In today’s chapter, Jacob meets Rebekah and is deceived by her brother, Laban, into getting two wives for the price of....fourteen years hard labor. This is what happens when you go to your family reunion to find a wife.
But seriously, Jacob’s pattern of deception has come full circle. The similarities between his own deception of his brother and Laban’s deception are striking: setting up one sibling to masquerade as another, using that deception to enter into a permanent covenant, leaving the deceived one helpless to undo the damage. I wonder if in the instant he recognized Leah, Jacob’s mind flashed back to the moment he stood before his father, dressed in his brother’s clothes and covered in goat skins. Or to the image of his brother’s face when he realized Jacob had duped him, an expression of anger and incredulity that he no doubt bore as he looked at his surprise bride.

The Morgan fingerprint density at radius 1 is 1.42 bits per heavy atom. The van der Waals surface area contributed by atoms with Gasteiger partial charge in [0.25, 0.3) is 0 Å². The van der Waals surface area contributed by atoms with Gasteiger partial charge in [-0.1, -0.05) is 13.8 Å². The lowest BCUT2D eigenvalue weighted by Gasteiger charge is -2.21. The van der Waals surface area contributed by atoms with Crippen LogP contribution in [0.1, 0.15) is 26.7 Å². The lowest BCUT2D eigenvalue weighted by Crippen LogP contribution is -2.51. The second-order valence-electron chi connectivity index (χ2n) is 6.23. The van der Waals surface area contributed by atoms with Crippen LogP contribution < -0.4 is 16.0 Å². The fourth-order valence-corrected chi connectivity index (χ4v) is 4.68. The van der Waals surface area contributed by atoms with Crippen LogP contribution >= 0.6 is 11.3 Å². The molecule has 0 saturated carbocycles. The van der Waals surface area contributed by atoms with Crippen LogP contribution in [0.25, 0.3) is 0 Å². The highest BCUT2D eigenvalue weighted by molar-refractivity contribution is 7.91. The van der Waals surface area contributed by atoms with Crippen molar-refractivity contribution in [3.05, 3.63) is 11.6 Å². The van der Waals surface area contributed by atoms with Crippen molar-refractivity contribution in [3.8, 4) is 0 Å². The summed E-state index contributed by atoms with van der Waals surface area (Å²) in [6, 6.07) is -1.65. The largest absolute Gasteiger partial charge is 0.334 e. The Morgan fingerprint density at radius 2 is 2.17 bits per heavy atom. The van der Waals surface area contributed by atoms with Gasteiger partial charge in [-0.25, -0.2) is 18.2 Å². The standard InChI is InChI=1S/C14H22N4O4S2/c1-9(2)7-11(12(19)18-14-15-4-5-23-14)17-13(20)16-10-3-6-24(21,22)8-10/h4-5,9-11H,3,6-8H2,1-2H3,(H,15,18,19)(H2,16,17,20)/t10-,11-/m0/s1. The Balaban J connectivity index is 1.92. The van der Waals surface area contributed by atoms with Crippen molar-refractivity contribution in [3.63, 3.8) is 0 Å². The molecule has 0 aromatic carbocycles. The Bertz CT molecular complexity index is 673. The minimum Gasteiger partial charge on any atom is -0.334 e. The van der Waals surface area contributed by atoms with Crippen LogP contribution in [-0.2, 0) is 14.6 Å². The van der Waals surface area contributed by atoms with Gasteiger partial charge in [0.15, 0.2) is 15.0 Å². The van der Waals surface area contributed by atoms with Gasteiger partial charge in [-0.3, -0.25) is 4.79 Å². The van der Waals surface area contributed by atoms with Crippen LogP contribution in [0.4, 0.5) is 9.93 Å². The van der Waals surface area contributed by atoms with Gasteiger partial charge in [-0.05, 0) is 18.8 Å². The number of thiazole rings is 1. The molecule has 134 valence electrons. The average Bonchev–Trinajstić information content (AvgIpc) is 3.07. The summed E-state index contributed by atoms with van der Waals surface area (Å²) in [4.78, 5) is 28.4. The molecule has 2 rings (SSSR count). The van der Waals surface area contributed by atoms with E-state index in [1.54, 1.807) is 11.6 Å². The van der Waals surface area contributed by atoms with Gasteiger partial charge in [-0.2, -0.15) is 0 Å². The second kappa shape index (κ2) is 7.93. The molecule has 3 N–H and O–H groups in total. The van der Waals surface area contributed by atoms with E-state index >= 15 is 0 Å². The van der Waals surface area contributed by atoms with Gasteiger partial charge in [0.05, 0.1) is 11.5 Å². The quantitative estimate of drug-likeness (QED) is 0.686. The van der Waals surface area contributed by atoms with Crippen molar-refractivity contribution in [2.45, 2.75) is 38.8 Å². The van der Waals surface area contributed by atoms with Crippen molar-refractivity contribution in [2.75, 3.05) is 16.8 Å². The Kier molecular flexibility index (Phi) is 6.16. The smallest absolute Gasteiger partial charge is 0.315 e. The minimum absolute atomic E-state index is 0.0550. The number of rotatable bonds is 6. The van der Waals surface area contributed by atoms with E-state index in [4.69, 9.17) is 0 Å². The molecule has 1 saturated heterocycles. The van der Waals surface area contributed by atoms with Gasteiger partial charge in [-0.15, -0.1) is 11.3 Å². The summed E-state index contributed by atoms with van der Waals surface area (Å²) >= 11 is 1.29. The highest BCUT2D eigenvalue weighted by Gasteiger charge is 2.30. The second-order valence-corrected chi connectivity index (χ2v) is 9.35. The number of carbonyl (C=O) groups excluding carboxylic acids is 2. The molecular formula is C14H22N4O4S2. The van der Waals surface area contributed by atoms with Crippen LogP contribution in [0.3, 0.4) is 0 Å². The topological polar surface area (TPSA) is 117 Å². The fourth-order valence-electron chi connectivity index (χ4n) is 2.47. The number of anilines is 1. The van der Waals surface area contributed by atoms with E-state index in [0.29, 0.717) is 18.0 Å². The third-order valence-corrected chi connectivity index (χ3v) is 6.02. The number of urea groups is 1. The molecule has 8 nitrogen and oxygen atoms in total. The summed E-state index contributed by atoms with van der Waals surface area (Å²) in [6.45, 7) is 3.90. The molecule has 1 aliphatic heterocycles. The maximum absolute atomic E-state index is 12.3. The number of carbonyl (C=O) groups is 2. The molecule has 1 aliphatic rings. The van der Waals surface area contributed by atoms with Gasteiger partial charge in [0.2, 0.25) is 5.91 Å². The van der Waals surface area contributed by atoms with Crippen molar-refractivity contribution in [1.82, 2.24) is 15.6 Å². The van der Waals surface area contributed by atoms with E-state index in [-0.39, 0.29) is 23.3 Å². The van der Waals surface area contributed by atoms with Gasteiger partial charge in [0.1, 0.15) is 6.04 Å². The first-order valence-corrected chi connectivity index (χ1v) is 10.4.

God loves us too much to allow us to continue in sin with no consequence. Even when we have accepted the forgiveness offered to us through Christ’s death on the cross, God doesn't remove the consequences of sin from our lives.
That is a very good thing, because the consequences of sin are a vital tool the Holy Spirit uses to bring conviction. Feeling the sting of my own words or actions helps me understand and empathize with the person I've wronged, recognize my behavior as sin, and repent.
We don't get a glimpse of Jacob's repentance over his actions toward his brother until much later, but that moment when he woke up next to Leah gave him a glimpse of the pain his own deceit caused.